The oligarchs have enough power to resist any government reforms that will diminish their influence, and prime ministers have in the past blamed the oligarchs for their downfall, as was the case with Costas Mitsotakis, or more recently, George Papandreou, who claimed he was brought down by oligarchs, after a 2011 finance ministry campaign to tackle widespread fuel smuggling revealed a Balkanwide scam that cost Greece €3bn a year in lost taxes. Of course there were a number of other things going wrong for the Papandreou government at the time, but it is worth noting that no action has yet been taken to tackle the fuel smuggling scam.

The heads of families

The current generation of oligarchs, already well past normal retirement age, are gradually handing over their day-to-day operations to younger family members while retaining their power over politicians through handouts to finance their election campaigns and arranging access to television coverage.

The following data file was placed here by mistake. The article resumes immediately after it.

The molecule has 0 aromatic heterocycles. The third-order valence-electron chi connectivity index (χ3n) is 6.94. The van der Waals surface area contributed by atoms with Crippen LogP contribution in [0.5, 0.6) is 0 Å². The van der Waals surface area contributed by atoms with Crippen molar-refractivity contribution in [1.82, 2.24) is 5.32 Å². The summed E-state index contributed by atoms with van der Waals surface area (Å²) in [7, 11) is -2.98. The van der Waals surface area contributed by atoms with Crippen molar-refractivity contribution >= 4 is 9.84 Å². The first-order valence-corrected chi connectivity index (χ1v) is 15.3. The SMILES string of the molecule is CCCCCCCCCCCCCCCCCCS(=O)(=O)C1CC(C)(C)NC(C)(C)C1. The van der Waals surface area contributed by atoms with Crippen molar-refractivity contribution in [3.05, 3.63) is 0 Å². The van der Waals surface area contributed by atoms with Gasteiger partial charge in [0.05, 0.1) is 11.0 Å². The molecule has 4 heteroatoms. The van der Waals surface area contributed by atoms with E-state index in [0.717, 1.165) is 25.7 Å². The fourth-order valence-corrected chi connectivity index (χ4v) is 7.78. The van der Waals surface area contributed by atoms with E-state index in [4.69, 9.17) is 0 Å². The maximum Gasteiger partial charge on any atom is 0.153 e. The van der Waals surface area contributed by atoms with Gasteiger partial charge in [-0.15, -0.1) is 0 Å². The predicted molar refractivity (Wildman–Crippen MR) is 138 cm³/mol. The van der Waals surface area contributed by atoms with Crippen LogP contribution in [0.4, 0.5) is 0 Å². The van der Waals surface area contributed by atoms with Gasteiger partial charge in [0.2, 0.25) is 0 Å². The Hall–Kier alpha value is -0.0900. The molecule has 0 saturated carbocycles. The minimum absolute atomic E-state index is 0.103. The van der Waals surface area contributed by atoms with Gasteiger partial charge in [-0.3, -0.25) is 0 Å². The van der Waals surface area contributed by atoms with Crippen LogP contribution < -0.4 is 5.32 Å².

Costas Bacouris, head of the Greek arm of Transparency International, the anti-sleaze watchdog, believes that — as ever — the oligarchs will try to adapt to changing circumstances.

“They continue to wield influence but they’re taking a wait-and-see position with regard to future political developments,” Mr Bacouris says. “My understanding is that a number of them have been making contact with Syriza but it’s not yet clear with what outcome.”

Top oligarchs

Vardis Vardinoyannis: the 81-year-old patriarch of a Cretan family that controls MotorOil Hellas, Greece’s second-largest oil refinery, as well as a tanker fleet, a bunkering operation on Crete, an oil and gas exploration company and a five-star Athens hotel. The Vardinoyannis group controls one private television station, Star, and holds a minority stake in another, Mega Channel.

Michalis Sallas: the 64-year-old chairman of Piraeus Bank, which has become the largest Greek lender by taking over the healthy assets of two failed Cypriot banks and a Greek state-controlled bank during the crisis. A founding member of the PanHellenic Socialist Movement (Pasok) and former econometrics professor at Athens Panteios university, he has kept close ties since the 1980s with successive Greek prime ministers.